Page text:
Latino Writers Address Publishing Challenges

Actress-turned-author Sonia Manzano, who played Maria for three decades on “Sesame Street,” at the Comadres y Compadres Writers Conference in Brooklyn. (Photo by Sierra Leone Starks)

Actress Sonia Manzano, who spent over 30 years playing the role of Maria in the popular children’s television series “Sesame Street,” thought she would make a smooth transition into writing books for kids.

“You would think that since I’m from ‘Sesame Street’, everyone would’ve just opened their doors to my books,” Manzano said in a keynote address at this weekend’s inaugural Comadres y Compadres Writers Conference. “Well they didn’t. It was ‘Can I have your autograph?’ and ‘See you later.’”

But Manzano prevailed, bringing a distinct Latino voice to the world of mainstream publishing with her first children’s book, “No Dogs Allowed,” a warm and humorous story about a Puerto Rican extended family out on a day trip, released in 2004. She has since published two other books, including her first young adult novel out last month, “The Revolution of Evelyn Serrano” and is working on a memoir.

Various vendors at the conference showcased their books, including La Casa Azul Bookstore. (Photo by Sierra Leone Starks)

The purpose of the Oct. 6 all-day writers’ conference in Brooklyn was to highlight and confront the challenges Latino authors face in the publishing world.

Manzano attributed the progression in acceptance of new Latino voices to the expanding Hispanic population in the U.S. Of her experience transitioning from actress to author, Manzano said publishing companies had a one-Latino-author quota and weren’t interested in adding a second one.

The event, held at Medgar Evers College of the City University of New York, brought together dozens of renowned names and authors in the publishing landscape, including Michelle Herrera Mulligan, editor-in-chief of “Cosmo for Latinas,” and Stephanie Elizondo Griest, the award-winning author of “100 Places Every Woman Should Go, each with their own set of challenges in trying to introduce their works to mainstream audiences.

Though large publishing companies have begun to slowly embrace the Latino market, such as HarperCollins’ Spanish language Rayo division, it has mostly been the efforts of individuals and organizations committed to diversifying the mainstream writing sector.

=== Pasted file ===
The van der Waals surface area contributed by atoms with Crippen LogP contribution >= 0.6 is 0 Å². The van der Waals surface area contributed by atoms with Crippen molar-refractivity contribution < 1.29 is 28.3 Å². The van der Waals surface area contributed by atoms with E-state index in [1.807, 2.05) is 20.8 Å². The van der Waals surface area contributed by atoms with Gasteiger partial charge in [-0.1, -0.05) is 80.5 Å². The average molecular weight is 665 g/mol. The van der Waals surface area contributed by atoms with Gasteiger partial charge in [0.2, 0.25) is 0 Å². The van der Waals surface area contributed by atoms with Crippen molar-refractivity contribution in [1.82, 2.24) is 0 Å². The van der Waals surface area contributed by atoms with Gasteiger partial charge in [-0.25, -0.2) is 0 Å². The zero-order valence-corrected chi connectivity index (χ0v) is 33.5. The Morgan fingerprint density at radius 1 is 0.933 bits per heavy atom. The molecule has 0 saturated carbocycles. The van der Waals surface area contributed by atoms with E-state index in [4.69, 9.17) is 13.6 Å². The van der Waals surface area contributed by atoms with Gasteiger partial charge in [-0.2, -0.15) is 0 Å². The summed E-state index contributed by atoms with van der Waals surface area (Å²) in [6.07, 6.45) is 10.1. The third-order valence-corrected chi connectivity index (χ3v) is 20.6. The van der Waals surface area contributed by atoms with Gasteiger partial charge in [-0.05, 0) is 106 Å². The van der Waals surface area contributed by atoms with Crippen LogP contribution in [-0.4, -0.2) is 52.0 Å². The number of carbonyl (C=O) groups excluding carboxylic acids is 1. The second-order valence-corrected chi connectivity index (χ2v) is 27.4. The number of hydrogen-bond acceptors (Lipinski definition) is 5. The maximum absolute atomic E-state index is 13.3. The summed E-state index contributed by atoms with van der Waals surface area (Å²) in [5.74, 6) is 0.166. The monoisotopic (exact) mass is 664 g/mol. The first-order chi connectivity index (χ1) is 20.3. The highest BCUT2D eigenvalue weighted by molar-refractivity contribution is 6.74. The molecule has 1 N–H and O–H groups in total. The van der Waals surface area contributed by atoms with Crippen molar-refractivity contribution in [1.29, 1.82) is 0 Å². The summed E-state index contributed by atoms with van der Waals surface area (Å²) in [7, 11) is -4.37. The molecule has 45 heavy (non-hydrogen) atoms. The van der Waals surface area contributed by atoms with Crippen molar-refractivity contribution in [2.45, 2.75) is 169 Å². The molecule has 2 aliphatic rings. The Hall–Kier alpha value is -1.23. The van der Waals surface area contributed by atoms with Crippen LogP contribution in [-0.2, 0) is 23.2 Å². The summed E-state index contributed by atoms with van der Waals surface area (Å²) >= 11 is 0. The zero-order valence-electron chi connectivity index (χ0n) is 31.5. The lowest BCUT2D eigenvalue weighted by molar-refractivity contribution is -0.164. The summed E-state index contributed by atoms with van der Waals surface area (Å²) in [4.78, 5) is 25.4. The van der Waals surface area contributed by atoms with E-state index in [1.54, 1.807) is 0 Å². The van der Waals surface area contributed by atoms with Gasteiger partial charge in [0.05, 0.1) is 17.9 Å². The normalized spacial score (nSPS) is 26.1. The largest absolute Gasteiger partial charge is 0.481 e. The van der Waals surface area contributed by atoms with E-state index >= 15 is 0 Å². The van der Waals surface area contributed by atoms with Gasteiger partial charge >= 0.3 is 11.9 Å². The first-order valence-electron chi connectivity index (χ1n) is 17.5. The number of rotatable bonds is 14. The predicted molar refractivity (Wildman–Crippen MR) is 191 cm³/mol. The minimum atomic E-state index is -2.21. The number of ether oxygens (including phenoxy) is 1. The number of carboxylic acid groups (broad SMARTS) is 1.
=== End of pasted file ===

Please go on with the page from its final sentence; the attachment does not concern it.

“We really want authors of color represented in the commercial market,” Rhoda Belleza of Paper Lantern Lit, a boutique literary development company, said.

Belleza claims that there are a multitude of talented writers representing diverse backgrounds. But with commercial media centered around a specific appearance and lifestyle, her company feels it is important that children from other backgrounds feel that they are also represented in the media and in the books that they’re reading.

Speaking particularly to Latino culture, Belleza said she has found narrative threads that need to be explored further in literature, such as cultural struggles exclusive to Hispanics and familial commitment and loyalty.

Marcela Landres left her editor job at Simon and Schuster to venture into freelance in hopes that she could create a platform for Latino writers to gain exposure. Landres explained that after three years of asking her agents at the publishing giant to find Latino writers with no results, she found herself doing both jobs in order to acquire a diverse talent and expose them to the mainstream world.

The experience led her to create “Latinidad,” an award-winning online magazine designed to help Latino writers get published.

Michelle Herrera Mulligan, of “Cosmo for Latinas,” speaks about mistakes young writers make in approaching publications. (Photo by Sierra Leone Starks)

“There is a succinct and ever-present gap between Latino writers and the publishing industry,” Landres said.

She added that each person at the conference, whether serving as a speaker, volunteer or attendee, whether a poet, a writer of fiction or memoir, has no doubt been tirelessly working to build a bridge between that gap, “in his or her own way, brick by brick, nail by nail.”

With a little over a week left in Hispanic Heritage Month, the Comadres y Compadres Writers Conference was organized by Las Comadres para las Americas, a national organization of Latinas that began as a monthly gathering in Austin, Texas, in 2000 and has grown to 20,000 members in over 90 cities. In conjunction with the Association of American Publishers, Las Comadres sponsors a book club to promote the work of Latino authors.


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